Rumsfeld faces uphill battle to pass military budget
Congress has reacted skeptically to parts of his $328 billion proposal.
The immediate congressional ire at the proposed military budget shows how rocky a road lies ahead for Secretary of Defense Donald Rumsfeld.
He can expect to absorb plenty of jolts as he seeks approval for his just-released $328 billion budget for fiscal 2002 and, later this year, support for his plan to transform America's military. His problems are both political and financial.
Political because he wants to save money by closing programs and unidentified bases, to the certain opposition of various members of Congress.
And also because he wants to turn over to private enterprise some jobs now done by the military. Georgia's two senators, for instance, both reacted angrily to Rumsfeld's plan to end the basing of B-1 bombers near Macon, Ga., part of his proposal to save $165 million by reducing the number of these huge planes. They complained that, among other things, it would cause a loss of 800 to 900 jobs in their state. Other members of Congress objected to different aspects of the budget proposal.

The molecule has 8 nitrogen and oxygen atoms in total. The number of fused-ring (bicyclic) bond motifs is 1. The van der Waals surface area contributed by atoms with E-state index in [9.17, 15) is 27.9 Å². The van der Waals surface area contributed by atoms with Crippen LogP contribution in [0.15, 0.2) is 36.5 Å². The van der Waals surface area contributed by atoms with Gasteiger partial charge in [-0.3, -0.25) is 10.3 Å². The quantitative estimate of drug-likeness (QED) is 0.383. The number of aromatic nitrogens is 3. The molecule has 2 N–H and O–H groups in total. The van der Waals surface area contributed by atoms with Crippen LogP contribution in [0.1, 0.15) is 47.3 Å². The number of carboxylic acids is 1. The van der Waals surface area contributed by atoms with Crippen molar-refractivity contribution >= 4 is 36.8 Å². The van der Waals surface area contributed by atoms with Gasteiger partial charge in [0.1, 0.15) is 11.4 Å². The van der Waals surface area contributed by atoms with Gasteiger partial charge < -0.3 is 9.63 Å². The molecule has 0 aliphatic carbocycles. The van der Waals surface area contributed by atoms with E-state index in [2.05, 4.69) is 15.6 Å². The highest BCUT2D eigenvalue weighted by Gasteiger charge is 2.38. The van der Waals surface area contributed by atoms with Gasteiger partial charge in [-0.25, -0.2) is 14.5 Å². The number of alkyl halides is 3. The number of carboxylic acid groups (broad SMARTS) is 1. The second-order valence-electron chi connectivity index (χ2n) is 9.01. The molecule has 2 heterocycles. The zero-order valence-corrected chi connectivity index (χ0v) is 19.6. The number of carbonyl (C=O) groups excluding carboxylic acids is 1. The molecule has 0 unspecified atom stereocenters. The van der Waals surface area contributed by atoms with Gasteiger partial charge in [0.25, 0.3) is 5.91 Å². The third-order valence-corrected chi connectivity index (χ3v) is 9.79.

For Mr. Rumsfeld to get his programs approved, he must convince Congress not so much that they are the right move militarily, but that they are compatable with members' political interests, says Loren Thompson, defense analyst at the Lexington Institute, a think tank in Arlington, Va..
But, he adds, because the plans include closing bases, outsourcing jobs, and ending programs, these plans seem to many in Congress "more like a threat."
And if Congress disagrees, it can make major changes, irrespective of what a secretary of Defense thinks. In fiscal year 2000, Mr. Thompson notes, Congress changed 32 percent of the administration's procurement requests, and 54 percent of its research-and-development requests.
Rumsfeld also faces financial problems. The $1.35 trillion tax cut and the slowing economy have left military needs - including a 5 percent pay raise for all troops - in a dogfight with other domestic needs, such as education, for the country's fast-dwindling surplus.
Congress wants to know where the money will come from for the extra $18.4 billion that Rumsfeld wants for the coming military budget, not to mention to finance the expensive high-tech programs expected to be sought a year from now.
(c) Copyright 2001. The Christian Science Monitor